Eight papers met the inclusion criteria, describing research on a total of eight ethno-cultural assessment tools/models. While many ethno-cultural assessment tools exist to guide nursing practice, few are informed by research perspectives.
An increased focus on the efficiency and effectiveness of health services, patient safety, and risk management, means that provision of culturally responsive and competent health services will inevitably become paramount. Migration to high-income developed nation states is driven by a number of factors including poverty, war with the transgression of human rights, and the consequences of colonialism.
Moreover, it is incumbent on nurses ethically, morally and via our professional codes of practice to be aware of and sensitive to ethno-cultural diversity in our patient and client populations.
Our request from the health care unit called for the identification of a cultural assessment tool; however, within nursing knowledge and theory this type of assessment tool is more commonly referred to as a model of transcultural nursing.
Health care units in Canada do not collect ethnicity data on admission; therefore, requests for translation are often used as a proxy measure to indicate the scale of ethno-cultural diversity in a health care unit.
The health care unit that identified the need for this review evidenced that, in the last five years, their daily log sheet showed on average about 20 requests per day for language interpretation services, covering eight to ten languages.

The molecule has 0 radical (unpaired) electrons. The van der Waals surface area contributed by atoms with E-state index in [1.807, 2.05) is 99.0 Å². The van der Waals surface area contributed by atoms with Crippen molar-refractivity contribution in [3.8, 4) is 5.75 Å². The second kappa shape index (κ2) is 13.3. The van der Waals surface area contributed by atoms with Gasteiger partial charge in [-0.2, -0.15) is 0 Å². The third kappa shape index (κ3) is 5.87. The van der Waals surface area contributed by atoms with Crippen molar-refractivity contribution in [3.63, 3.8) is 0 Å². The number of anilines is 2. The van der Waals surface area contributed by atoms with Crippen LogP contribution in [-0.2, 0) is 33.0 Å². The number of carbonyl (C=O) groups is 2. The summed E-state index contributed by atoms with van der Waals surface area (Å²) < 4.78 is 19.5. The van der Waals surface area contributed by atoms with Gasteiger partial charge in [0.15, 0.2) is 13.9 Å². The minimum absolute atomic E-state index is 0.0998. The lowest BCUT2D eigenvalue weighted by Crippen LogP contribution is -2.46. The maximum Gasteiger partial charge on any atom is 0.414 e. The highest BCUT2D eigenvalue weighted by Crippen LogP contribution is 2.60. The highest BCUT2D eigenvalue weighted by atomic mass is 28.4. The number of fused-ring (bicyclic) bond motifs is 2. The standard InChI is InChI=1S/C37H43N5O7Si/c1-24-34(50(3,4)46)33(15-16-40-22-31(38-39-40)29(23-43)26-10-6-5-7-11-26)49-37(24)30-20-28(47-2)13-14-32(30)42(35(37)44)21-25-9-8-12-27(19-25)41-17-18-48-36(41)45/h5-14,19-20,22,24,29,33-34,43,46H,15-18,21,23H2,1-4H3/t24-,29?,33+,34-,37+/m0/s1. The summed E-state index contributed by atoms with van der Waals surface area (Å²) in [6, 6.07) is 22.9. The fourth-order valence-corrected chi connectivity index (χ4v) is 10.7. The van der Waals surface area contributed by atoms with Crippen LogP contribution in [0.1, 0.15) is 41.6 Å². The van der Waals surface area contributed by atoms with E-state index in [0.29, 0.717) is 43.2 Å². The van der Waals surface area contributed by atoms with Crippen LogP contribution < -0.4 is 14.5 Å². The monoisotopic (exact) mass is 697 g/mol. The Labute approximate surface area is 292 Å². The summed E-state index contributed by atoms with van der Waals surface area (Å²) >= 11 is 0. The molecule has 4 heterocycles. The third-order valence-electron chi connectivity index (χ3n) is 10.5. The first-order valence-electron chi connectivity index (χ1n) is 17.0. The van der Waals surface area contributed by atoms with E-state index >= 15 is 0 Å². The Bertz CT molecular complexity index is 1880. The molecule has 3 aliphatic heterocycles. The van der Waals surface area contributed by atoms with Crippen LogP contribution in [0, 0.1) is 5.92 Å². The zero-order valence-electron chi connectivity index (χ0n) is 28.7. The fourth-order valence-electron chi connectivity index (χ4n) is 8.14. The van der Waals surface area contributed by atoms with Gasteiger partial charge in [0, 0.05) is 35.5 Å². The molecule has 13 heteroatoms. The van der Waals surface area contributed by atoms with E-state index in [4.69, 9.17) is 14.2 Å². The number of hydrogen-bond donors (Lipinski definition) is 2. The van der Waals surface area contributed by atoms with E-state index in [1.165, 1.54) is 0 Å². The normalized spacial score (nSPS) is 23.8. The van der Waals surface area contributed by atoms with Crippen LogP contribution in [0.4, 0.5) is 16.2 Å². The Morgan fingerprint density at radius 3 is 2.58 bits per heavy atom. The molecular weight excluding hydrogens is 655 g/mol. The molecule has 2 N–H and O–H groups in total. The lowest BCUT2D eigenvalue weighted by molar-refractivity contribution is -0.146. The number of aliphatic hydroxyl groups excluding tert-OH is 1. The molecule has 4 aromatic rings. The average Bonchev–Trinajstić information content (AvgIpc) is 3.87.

Data was retrieved from a wide variety of sources, including key electronic bibliographic databases covering research in biomedical fields, nursing and allied health, and culture, e.g.
Cultural assessment models and tools are merely vehicles that enable nurses to deliver effective transcultural nursing care.In consideration of global migration, it is likely that this scenario is common.The aim of our review was that of an integrative approach, thereby to scope out and map the current state of knowledge on the topic rather than to assess or test the validity of any given tool .She criticizes Leininger's model for its assumption that care and services will be improved by knowledge of different cultures.There is a need to recognize "], p.568] The structural and political aspects within inequality of minority ethnic people are not given primacy within this culturalist approach; moreover, the approach tends to promote culture in a negative manner with potential contribution towards stereotypical attitudes and propagating power unbalances  provides more reflection on the criticism of Leininger's work as minimizing the roles of racism and social inequality in the health status of minority ethnic groups.